They understand some of the protected characteristics, and how these might lead to discrimination. Pupils show respect for people who have different beliefs or opinions to them.
Leaders engage well with staff and parents.
Many parents value the nurturing, family atmosphere. Staff feel supported by leaders, including in the trust.
The arrangements for safeguarding are effective.
Keeping pupils safe is leaders' priority. Regular training makes sure that all staff are knowledgeable about safeguarding. Staff record concerns in detail.
These are shared with leaders so they can act swiftly. This means that pupils and families get the right help at the right time.
Leaders ensure that the recruitment and employment of staff is well managed.
Leaders and staff follow all processes thoroughly. Leaders, including in the trust, have good oversight of records. They regularly review practice within the school so that improvements can be made where necessary.
Pupils have a good understanding of keeping safe, particularly when using the internet.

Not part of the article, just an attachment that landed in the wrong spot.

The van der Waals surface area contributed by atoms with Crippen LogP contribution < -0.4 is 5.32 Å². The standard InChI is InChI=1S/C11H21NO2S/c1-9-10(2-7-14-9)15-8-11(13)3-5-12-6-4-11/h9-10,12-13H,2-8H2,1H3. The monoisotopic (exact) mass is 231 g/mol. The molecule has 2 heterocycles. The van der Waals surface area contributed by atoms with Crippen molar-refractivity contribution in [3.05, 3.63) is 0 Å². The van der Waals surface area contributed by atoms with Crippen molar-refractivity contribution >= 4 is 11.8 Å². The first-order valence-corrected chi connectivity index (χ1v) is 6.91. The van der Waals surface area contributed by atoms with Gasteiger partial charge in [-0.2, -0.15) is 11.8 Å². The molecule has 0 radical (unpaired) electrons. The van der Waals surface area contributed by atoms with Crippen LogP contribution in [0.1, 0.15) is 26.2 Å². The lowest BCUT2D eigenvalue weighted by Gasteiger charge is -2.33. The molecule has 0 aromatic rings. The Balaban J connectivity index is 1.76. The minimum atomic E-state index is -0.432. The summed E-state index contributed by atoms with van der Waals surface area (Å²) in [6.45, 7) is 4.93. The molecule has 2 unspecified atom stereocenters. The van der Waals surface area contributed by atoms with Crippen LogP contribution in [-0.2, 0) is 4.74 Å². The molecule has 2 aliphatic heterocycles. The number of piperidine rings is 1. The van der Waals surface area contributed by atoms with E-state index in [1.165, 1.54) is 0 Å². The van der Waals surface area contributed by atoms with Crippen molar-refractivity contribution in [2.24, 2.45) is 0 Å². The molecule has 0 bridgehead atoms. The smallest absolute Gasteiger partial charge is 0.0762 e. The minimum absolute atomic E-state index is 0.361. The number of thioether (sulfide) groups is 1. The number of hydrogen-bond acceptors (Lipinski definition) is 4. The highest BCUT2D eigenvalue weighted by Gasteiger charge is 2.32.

What does the school need to do to improve?
(Information for the school and appropriate authority)
• In many subjects, leaders have not identified the specific knowledge they want pupils to learn. As a result, pupils do not build well on the knowledge or concepts that they already know.
Leaders should identify the sequence of knowledge they want pupils to learn so that pupils know more and remember more over time. ? In the wider curriculum, teaching is not always accurately matched to the needs of all pupils. This means that some pupils are not suitably challenged and that others, including some with SEND, are not always well supported in their learning.
• Subject leadership does not check effectively on what pupils learn. As a result, leaders are unaware that pupils do not always learn the intended curriculum and sometimes feel unprepared for the next stage of their education. Senior leaders must develop subject leaders' ability to evaluate the implementation of their subject curriculums accurately.